With a majority of Californian adults being at least partially vaccinated, California Department of Public Health is working with local health officials to fight disinformation to spur demand for the COVID-19 vaccination.
Nearly 77 percent of adults in California and 74 percent of those aged 12 and up have received at least one dose of the vaccine, according to CDPH.
Unvaccinated Californians are not only at much higher risk of getting COVID-19 than those who are fully vaccinated, they are also far more likely to suffer severe illness, hospitalization, and death.
“COVID-19 remains a very real threat to those who are unvaccinated. It is imperative that we fight the disinformation that is leading Californians to be skeptical of this life-saving tool we now have. Californians must take action to protect themselves and those in our communities who cannot get vaccinated, including children under age 12,” said Dr. Tomás J. Aragón, CDPH Director and State Public Health Officer. “COVID-19 vaccines are free, safe, and our best tool in stopping the spread and mutation of variants.”
CDPH is continuing its focus on vaccinating the remaining population and maintaining vaccine accessibility through data-driven approaches that prioritize communities disproportionately impacted by COVID-19. As the communication and outreach efforts become more targeted, ZIP codes with low rates of vaccination and communities experiencing outbreaks will drive efforts through public education, provider programs and community events.
With the great gains the state has made in equitably vaccinating eligible Californians and access to an abundant supply of COVID-19 vaccines, the state’s third-party administrator has transitioned from facilitating vaccine operations to now serving in an advisory role. To continue supporting providers, CDPH has launched a $40 million CalVaxGrant program to bring more vaccines into doctors’ offices, giving physicians financial resources to safely store and dispense COVID-19 vaccinations.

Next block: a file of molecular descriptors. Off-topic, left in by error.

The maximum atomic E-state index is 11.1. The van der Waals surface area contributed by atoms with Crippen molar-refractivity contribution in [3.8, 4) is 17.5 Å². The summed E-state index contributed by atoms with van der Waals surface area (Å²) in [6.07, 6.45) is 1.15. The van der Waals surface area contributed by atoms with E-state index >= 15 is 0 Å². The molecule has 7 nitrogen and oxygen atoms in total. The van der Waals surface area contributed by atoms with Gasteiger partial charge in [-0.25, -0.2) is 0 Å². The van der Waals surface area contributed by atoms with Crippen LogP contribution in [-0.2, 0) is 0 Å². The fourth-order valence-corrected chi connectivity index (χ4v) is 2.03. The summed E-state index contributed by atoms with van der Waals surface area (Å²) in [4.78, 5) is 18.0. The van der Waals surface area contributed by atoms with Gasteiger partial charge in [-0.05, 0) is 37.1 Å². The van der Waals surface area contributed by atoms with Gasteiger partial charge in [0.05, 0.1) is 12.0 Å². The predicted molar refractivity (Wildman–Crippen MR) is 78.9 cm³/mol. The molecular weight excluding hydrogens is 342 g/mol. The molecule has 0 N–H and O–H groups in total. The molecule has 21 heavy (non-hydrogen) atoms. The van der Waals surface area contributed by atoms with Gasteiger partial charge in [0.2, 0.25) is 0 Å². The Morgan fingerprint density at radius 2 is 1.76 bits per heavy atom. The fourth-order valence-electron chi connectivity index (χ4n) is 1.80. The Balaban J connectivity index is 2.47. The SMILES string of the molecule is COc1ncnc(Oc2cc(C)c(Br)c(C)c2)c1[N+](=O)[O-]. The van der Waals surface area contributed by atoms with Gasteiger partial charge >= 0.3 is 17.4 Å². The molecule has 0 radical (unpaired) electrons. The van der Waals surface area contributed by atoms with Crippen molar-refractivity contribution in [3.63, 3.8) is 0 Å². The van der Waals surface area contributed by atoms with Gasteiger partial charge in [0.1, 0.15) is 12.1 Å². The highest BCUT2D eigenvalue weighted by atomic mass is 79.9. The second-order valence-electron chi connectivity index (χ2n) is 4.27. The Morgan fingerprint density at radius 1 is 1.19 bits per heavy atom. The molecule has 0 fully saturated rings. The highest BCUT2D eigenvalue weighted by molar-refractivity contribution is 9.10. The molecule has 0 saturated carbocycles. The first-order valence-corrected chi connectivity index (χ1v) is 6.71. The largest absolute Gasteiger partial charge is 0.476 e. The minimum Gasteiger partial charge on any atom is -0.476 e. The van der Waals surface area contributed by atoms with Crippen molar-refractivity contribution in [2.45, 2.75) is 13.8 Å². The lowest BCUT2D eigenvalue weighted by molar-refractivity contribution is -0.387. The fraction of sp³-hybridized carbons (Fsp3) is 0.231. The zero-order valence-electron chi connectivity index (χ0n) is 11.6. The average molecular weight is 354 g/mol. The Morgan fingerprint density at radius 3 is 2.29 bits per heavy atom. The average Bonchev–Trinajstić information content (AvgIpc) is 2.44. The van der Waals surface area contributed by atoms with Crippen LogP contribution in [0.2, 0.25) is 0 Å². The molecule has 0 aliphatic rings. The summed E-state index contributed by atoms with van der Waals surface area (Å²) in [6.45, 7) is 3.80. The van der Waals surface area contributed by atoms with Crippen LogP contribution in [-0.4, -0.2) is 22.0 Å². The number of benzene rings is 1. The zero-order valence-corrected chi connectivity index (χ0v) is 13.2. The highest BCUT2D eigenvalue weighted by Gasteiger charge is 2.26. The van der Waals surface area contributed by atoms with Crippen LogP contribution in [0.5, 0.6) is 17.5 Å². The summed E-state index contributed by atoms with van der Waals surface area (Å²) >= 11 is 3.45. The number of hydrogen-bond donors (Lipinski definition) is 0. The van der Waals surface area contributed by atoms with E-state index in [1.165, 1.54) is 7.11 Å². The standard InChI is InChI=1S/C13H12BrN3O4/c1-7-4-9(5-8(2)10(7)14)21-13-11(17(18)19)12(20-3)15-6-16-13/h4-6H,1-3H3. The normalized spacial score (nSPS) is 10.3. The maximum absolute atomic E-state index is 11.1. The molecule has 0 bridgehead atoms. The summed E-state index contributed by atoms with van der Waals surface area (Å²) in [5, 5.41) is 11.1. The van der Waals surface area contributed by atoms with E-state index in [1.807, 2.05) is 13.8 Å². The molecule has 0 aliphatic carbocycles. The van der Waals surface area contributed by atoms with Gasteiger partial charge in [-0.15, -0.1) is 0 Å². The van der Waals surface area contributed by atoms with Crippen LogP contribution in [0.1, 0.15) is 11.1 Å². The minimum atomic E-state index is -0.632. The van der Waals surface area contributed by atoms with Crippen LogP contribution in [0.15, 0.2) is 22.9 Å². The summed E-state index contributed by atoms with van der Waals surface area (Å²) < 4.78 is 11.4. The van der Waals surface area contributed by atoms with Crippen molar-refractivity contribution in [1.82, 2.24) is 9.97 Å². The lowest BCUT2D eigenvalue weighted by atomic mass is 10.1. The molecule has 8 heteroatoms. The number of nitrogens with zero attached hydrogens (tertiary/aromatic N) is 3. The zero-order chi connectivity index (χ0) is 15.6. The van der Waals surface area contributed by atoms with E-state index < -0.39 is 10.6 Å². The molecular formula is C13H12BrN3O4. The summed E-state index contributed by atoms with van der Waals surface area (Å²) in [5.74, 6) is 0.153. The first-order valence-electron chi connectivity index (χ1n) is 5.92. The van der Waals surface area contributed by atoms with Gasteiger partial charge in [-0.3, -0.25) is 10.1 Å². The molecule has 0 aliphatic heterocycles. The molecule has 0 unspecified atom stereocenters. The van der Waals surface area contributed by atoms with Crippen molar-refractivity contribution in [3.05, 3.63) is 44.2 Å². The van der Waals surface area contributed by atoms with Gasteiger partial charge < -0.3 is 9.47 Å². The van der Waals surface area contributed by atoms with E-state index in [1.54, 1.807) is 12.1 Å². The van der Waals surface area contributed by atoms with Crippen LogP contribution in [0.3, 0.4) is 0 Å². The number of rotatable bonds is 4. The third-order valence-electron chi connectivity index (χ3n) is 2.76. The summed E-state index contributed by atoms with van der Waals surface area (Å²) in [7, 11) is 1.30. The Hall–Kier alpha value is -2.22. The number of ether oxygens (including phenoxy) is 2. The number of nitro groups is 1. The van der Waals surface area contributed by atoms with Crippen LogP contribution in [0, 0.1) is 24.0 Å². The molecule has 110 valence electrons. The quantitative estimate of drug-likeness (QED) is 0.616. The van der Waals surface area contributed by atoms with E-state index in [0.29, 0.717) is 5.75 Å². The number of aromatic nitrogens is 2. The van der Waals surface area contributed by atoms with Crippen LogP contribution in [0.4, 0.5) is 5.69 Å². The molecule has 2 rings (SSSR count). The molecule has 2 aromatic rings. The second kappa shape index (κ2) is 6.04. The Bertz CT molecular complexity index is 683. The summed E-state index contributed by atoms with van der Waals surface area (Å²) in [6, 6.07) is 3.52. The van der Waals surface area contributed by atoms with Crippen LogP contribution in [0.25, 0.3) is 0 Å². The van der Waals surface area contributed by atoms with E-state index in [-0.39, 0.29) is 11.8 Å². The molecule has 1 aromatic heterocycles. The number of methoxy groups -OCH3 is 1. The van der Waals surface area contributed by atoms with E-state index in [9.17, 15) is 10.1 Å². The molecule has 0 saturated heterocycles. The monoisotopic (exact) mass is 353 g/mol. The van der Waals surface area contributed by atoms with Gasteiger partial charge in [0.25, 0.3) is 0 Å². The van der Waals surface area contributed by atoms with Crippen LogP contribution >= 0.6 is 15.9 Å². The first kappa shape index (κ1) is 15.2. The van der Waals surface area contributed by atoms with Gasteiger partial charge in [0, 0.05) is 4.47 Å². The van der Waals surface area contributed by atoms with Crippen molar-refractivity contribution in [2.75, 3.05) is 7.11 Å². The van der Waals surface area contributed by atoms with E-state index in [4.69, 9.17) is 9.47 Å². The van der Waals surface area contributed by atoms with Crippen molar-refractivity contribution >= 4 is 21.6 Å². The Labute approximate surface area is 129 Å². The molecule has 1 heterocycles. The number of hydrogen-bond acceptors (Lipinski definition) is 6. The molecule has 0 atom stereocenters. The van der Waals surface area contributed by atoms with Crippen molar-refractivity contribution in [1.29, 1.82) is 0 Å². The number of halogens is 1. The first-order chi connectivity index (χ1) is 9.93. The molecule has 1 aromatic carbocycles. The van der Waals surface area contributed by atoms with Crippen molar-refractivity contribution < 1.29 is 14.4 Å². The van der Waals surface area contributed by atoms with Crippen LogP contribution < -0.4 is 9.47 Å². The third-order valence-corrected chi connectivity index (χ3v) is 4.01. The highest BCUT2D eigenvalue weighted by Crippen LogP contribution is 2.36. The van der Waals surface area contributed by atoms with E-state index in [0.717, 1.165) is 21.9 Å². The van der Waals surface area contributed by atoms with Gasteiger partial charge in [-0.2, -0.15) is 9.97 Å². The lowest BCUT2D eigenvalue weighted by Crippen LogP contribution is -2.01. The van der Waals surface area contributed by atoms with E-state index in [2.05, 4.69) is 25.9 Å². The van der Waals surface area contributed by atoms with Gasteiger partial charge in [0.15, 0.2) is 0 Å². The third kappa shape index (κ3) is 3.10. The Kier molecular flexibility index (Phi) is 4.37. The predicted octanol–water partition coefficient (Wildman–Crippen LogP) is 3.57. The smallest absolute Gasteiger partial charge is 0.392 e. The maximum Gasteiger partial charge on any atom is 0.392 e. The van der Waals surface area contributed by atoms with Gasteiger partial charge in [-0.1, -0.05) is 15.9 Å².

The CalVaxGrant is intended to increase access in hard to reach communities by partially reimbursing small physician practices up to $55,000 to set up their offices as small, community-based vaccination sites. The funding will help offset expenses, including staffing, training, technology, infrastructure, supplies and equipment, and administrative overhead. Small practice providers with up to 200 physicians are eligible to apply. For more information, visit: https://www.phcdocs.org/Programs/CalVaxGrant
Partnerships with approximately 480 community-based organizations will be extended and expanded upon through the end of the year to continue their critical work in connecting one-on-one with unvaccinated Californians and continuing to provide information, direct appointment assistance and appointment referrals. CBOs are critical to reaching the most vulnerable communities, including those in low-broadband areas. As trusted messengers, these organizations are key in addressing mis- and dis-information, which can vary by community. Additional CBOs that cover specific geographies and conduct outreach with populations that are hard to reach and move are being identified to join the state-funded CBO network. The “Get Out the Vaccine”, or GOTV, door-knocking and phone banking program through the Government Operations Agency will continue to operate in key areas of the state through October. The combined efforts by CBOs and the state’s GOTV program have resulted in over 8 million Californians reached through phone calls and canvassing, and more than 875,000 vaccination appointments and appointment referrals.